204
205Per task variables are a service commonly provided by real-time operating
206systems for application use. They work by allowing the application
207to specify a location in memory (typically a @code{void *}) which is
208logically added to the context of a task. On each task switch, the
209location in memory is stored and each task can have a unique value in
210the same memory location. This memory location is directly accessed as a
211variable in a program.
212
213This works well in a uniprocessor environment because there is one task
214executing and one memory location containing a task-specific value. But
215it is fundamentally broken on an SMP system because there are always N
216tasks executing. With only one location in memory, N-1 tasks will not
217have the correct value.
218
219This paradigm for providing task unique data values is fundamentally
220broken on SMP systems.
221
222@subsubsection Classic API Per Task Variables
223
224The Classic API provides three directives to support per task variables. These are:
225
226@itemize @bullet
227@item @code{@value{DIRPREFIX}task_variable_add} - Associate per task variable
228@item @code{@value{DIRPREFIX}task_variable_get} - Obtain value of a a per task variable
229@item @code{@value{DIRPREFIX}task_variable_delete} - Remove per task variable
230@end itemize
231
232As task variables are unsafe for use on SMP systems, the use of these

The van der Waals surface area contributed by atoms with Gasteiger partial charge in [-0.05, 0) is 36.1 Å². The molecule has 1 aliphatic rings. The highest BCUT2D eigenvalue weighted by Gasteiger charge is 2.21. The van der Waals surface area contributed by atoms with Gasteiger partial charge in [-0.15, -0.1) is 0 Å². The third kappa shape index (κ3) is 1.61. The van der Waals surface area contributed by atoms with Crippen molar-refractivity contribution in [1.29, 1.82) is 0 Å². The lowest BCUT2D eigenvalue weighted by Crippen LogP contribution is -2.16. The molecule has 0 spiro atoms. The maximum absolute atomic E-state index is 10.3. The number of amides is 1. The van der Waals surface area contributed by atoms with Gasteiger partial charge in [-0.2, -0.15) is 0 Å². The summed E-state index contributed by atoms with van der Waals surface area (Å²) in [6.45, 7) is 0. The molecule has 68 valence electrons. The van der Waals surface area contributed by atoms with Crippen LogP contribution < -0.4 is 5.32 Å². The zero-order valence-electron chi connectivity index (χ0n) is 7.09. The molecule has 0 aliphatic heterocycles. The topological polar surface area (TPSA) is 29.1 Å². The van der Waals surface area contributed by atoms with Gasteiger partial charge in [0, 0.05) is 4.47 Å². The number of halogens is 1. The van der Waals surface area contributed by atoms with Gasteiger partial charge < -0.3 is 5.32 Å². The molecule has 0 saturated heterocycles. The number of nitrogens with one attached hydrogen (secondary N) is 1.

233services should be eliminated in all software that is to be used in
234an SMP environment. It is recommended that the application developer
235consider the use of POSIX Keys or Thread Local Storage (TLS). POSIX Keys
236are not enabled in all RTEMS configurations.
237
238@b{STATUS}: As of March 2014, some support services in the
239@code{rtems/cpukit} use per task variables. When these uses are
240eliminated, the per task variable directives will be disabled when
241building RTEMS in SMP configuration.
242
243@c
244@c
245@c
246@section Operations
247
248@subsection Setting Affinity to a Single Processor
249
250On some embedded applications targeting SMP systems, it may be beneficial to
251lock individual tasks to specific processors.  In this way, one can designate a
252processor for I/O tasks, another for computation, etc..  The following
253illustrates the code sequence necessary to assign a task an affinity for
254processor with index @code{processor_index}.
255
256@example
257@group
258#include <rtems.h>
259#include <assert.h>
260
261void pin_to_processor(rtems_id task_id, int processor_index)